Clearly CAShapeLayer doesn’t understand pie-slices and has no clue about how to animate a slice in a natural manner. We definitely need more control around how the pie slice changes. Luckily we have an API that gives a hint at the kind of abstraction we need: a pie slice described in terms of {startAngle, endAngle}. This way our parameters are more strict and not as flexible as the points of a bezier path. By making these parameters animatable, we should be able to animate the pie-slices just the way we want.

Applying this idea to our previous animation example, the path can be said to be changing from {-60.0, 60.0} to {120.0, -120.0}. By animating the startAngle and endAngle, we should be able to make the animation more natural. In general, if you find yourself tackling a tricky problem like this, take a step back and check if you are at the right level of abstraction.

Custom CALayer, the PieSliceLayer

If a CAShapeLayer can’t do it, we probably need our own custom CALayer. Let’s call it the PieSliceLayer and give it two properties: … you guessed it… startAngle and endAngle. Any change to these properties will cause the custom layer to redraw and also animate the change. This requires following a few standard procedures as prescribed by Core Animation Framework.

  • Firstly don’t @synthesize the animatable properties and instead mark them as @dynamic. This is required because Core Animation does some magic under the hood to track changes to these properties and call appropriate methods on your layer.
PieSliceLayer.h
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#import <QuartzCore/QuartzCore.h>

@interface PieSliceLayer : CALayer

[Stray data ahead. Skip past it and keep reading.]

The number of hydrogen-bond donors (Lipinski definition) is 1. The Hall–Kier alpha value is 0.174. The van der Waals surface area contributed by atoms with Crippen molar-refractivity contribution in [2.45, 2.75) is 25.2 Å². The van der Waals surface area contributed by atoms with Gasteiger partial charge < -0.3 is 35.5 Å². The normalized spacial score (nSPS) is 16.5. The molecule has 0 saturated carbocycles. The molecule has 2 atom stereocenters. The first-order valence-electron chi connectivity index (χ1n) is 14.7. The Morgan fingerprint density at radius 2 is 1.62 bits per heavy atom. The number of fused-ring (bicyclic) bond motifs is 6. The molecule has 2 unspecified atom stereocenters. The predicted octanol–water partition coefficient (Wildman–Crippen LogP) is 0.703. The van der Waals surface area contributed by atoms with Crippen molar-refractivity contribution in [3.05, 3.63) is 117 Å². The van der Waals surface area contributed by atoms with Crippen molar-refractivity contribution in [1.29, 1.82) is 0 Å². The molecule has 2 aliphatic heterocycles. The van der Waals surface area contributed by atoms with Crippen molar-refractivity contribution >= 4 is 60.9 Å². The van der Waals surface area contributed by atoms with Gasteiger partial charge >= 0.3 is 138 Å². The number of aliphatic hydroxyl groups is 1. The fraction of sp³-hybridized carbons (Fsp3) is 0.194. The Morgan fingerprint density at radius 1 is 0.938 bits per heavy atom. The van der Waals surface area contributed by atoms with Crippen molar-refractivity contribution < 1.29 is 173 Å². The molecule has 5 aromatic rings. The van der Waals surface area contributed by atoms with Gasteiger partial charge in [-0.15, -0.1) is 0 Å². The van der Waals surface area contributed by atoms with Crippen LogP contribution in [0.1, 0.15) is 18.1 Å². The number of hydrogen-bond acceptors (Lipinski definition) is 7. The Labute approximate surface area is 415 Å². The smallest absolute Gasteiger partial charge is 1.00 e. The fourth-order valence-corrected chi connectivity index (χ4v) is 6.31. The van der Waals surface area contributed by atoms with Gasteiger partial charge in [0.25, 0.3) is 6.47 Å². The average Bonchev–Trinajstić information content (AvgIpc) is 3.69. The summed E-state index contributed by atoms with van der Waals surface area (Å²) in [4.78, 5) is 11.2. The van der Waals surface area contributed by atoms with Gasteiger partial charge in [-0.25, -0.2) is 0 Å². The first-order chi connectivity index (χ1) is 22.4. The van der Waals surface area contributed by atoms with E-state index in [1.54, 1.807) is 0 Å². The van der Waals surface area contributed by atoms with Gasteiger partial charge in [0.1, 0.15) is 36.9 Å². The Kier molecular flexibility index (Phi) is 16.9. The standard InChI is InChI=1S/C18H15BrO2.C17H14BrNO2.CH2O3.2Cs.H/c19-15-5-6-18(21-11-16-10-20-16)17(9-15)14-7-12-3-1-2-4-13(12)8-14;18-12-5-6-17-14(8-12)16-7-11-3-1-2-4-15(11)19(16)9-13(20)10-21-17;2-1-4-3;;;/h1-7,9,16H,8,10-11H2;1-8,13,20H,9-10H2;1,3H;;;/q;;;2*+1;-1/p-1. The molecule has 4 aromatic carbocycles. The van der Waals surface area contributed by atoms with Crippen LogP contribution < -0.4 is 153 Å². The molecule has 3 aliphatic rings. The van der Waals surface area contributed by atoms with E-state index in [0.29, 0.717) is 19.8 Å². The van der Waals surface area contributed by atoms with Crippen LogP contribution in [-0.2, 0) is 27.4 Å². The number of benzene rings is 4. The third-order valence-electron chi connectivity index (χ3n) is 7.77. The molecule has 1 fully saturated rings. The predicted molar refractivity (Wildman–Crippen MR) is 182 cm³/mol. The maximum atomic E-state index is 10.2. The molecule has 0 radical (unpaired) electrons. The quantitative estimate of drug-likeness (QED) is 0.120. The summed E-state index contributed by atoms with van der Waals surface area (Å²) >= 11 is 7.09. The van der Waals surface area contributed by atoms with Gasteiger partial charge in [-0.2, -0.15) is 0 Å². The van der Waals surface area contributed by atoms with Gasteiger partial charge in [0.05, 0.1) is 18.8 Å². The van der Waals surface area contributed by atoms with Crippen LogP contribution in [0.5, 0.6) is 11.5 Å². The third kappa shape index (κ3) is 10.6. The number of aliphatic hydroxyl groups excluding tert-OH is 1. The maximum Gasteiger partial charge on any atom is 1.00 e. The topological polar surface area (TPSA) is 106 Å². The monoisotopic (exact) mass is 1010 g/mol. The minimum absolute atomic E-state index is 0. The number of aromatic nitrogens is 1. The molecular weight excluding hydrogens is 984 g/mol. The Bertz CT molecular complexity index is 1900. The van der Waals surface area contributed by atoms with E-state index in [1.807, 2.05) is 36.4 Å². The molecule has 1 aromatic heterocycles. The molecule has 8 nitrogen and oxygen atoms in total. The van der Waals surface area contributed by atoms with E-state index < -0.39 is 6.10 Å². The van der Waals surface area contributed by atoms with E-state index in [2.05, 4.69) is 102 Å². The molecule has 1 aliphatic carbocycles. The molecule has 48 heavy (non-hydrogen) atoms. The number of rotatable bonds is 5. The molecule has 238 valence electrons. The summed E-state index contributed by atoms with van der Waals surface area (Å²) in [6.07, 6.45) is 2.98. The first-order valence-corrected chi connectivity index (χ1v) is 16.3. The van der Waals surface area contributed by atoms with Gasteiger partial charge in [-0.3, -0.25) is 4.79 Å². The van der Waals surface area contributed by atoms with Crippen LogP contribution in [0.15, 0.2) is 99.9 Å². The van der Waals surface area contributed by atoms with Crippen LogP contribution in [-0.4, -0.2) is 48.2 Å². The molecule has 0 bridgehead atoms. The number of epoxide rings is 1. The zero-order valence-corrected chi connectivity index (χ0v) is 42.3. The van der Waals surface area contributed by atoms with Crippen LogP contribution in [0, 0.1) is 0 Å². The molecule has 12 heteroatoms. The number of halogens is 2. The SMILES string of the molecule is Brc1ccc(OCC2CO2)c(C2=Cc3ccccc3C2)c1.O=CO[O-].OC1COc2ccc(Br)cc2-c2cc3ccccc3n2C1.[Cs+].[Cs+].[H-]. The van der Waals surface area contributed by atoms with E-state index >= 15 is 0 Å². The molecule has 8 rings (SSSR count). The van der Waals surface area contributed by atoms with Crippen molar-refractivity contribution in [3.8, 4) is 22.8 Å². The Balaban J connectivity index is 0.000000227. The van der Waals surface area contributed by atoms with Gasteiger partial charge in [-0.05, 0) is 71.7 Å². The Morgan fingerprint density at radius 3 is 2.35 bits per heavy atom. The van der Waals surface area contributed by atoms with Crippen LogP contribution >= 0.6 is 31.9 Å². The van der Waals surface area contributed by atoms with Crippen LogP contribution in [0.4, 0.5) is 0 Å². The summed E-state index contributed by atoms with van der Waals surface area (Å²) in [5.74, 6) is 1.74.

@property (nonatomic) CGFloat startAngle;
@property (nonatomic) CGFloat endAngle;

@property (nonatomic, strong) UIColor *fillColor;
@property (nonatomic) CGFloat strokeWidth;
@property (nonatomic, strong) UIColor *strokeColor;
@end
PieSliceLayer.m
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#import "PieSliceLayer.h"

@implementation PieSliceLayer

@dynamic startAngle, endAngle;
@synthesize fillColor, strokeColor, strokeWidth;

...

@end
  • Override actionForKey: and return a CAAnimation that prepares the animation for that property. In our case, we will return an animation for the startAngle and endAngle properties.

  • Override initWithLayer: to copy the properties into the new layer. This method gets called for each frame of animation. Core Animation makes a copy of the presentationLayer for each frame of the animation. By overriding this method we make sure our custom properties are correctly transferred to the copied-layer.

  • Finally we also need to override needsDisplayForKey: to tell Core Animation that changes to our startAngle and endAngle properties will require a redraw.

PieSliceLayer.m
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-(id<CAAction>)actionForKey:(NSString *)event {
  if ([event isEqualToString:@"startAngle"] ||
      [event isEqualToString:@"endAngle"]) {
      return [self makeAnimationForKey:event];
  }
  
  return [super actionForKey:event];
}

- (id)initWithLayer:(id)layer {
  if (self = [super initWithLayer:layer]) {
      if ([layer isKindOfClass:[PieSliceLayer class]]) {
          PieSliceLayer *other = (PieSliceLayer *)layer;
          self.startAngle = other.startAngle;
          self.endAngle = other.endAngle;
          self.fillColor = other.fillColor;

          self.strokeColor = other.strokeColor;